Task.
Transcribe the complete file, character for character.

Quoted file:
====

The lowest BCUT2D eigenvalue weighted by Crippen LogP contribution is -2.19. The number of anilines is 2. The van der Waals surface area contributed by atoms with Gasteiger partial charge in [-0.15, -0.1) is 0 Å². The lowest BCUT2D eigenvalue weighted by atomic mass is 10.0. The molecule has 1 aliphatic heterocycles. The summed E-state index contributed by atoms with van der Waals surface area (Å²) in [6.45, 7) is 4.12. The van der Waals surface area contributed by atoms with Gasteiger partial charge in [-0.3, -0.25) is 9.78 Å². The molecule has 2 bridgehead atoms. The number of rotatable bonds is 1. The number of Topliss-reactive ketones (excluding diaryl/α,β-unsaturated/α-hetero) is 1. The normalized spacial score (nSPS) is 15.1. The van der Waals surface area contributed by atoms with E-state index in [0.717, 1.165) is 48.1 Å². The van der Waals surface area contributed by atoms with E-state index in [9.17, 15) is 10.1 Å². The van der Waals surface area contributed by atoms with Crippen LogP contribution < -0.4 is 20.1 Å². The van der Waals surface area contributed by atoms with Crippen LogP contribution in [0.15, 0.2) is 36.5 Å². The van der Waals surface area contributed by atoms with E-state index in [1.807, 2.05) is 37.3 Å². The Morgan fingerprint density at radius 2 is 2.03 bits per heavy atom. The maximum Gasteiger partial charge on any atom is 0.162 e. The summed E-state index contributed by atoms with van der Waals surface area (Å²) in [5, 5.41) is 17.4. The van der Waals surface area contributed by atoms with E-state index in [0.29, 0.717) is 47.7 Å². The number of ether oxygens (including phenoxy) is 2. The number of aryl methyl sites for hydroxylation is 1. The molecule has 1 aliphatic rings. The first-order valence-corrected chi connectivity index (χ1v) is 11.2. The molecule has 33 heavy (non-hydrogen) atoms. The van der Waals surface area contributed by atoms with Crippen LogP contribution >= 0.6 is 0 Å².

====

The lowest BCUT2D eigenvalue weighted by Crippen LogP contribution is -2.19. The number of anilines is 2. The van der Waals surface area contributed by atoms with Gasteiger partial charge in [-0.15, -0.1) is 0 Å². The lowest BCUT2D eigenvalue weighted by atomic mass is 10.0. The molecule has 1 aliphatic heterocycles. The summed E-state index contributed by atoms with van der Waals surface area (Å²) in [6.45, 7) is 4.12. The van der Waals surface area contributed by atoms with Gasteiger partial charge in [-0.3, -0.25) is 9.78 Å². The molecule has 2 bridgehead atoms. The number of rotatable bonds is 1. The number of Topliss-reactive ketones (excluding diaryl/α,β-unsaturated/α-hetero) is 1. The normalized spacial score (nSPS) is 15.1. The van der Waals surface area contributed by atoms with E-state index in [0.717, 1.165) is 48.1 Å². The van der Waals surface area contributed by atoms with E-state index in [9.17, 15) is 10.1 Å². The van der Waals surface area contributed by atoms with Crippen LogP contribution < -0.4 is 20.1 Å². The van der Waals surface area contributed by atoms with Crippen LogP contribution in [0.15, 0.2) is 36.5 Å². The van der Waals surface area contributed by atoms with E-state index in [1.807, 2.05) is 37.3 Å². The Morgan fingerprint density at radius 2 is 2.03 bits per heavy atom. The maximum Gasteiger partial charge on any atom is 0.162 e. The summed E-state index contributed by atoms with van der Waals surface area (Å²) in [5, 5.41) is 17.4. The van der Waals surface area contributed by atoms with E-state index in [0.29, 0.717) is 47.7 Å². The number of ether oxygens (including phenoxy) is 2. The number of aryl methyl sites for hydroxylation is 1. The molecule has 1 aliphatic rings. The first-order valence-corrected chi connectivity index (χ1v) is 11.2. The molecule has 33 heavy (non-hydrogen) atoms. The van der Waals surface area contributed by atoms with Crippen LogP contribution >= 0.6 is 0 Å².